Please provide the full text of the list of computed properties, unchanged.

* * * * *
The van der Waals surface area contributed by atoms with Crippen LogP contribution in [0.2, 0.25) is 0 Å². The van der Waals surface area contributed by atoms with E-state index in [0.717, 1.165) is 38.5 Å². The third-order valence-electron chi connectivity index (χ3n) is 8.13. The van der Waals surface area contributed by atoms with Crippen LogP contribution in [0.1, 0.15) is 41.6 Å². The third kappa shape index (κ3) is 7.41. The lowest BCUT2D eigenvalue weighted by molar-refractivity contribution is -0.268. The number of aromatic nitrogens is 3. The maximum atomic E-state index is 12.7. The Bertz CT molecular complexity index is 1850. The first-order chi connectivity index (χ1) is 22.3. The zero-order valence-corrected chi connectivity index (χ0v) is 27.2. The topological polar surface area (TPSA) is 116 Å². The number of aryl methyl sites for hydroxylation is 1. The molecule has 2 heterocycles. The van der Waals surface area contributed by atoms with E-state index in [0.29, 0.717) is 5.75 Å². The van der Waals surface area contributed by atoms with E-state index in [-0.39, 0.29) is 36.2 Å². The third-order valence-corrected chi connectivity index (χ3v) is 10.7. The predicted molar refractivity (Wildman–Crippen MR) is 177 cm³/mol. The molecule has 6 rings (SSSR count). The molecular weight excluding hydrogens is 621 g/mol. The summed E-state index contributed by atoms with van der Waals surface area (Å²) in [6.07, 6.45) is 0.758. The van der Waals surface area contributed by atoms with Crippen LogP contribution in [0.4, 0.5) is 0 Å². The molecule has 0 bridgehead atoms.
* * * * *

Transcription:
The van der Waals surface area contributed by atoms with Crippen LogP contribution in [0.2, 0.25) is 0 Å². The van der Waals surface area contributed by atoms with E-state index in [0.717, 1.165) is 38.5 Å². The third-order valence-electron chi connectivity index (χ3n) is 8.13. The van der Waals surface area contributed by atoms with Crippen LogP contribution in [0.1, 0.15) is 41.6 Å². The third kappa shape index (κ3) is 7.41. The lowest BCUT2D eigenvalue weighted by molar-refractivity contribution is -0.268. The number of aromatic nitrogens is 3. The maximum atomic E-state index is 12.7. The Bertz CT molecular complexity index is 1850. The first-order chi connectivity index (χ1) is 22.3. The zero-order valence-corrected chi connectivity index (χ0v) is 27.2. The topological polar surface area (TPSA) is 116 Å². The number of aryl methyl sites for hydroxylation is 1. The molecule has 2 heterocycles. The van der Waals surface area contributed by atoms with E-state index in [0.29, 0.717) is 5.75 Å². The van der Waals surface area contributed by atoms with E-state index in [-0.39, 0.29) is 36.2 Å². The third-order valence-corrected chi connectivity index (χ3v) is 10.7. The predicted molar refractivity (Wildman–Crippen MR) is 177 cm³/mol. The molecule has 6 rings (SSSR count). The molecular weight excluding hydrogens is 621 g/mol. The summed E-state index contributed by atoms with van der Waals surface area (Å²) in [6.07, 6.45) is 0.758. The van der Waals surface area contributed by atoms with Crippen LogP contribution in [0.4, 0.5) is 0 Å². The molecule has 0 bridgehead atoms.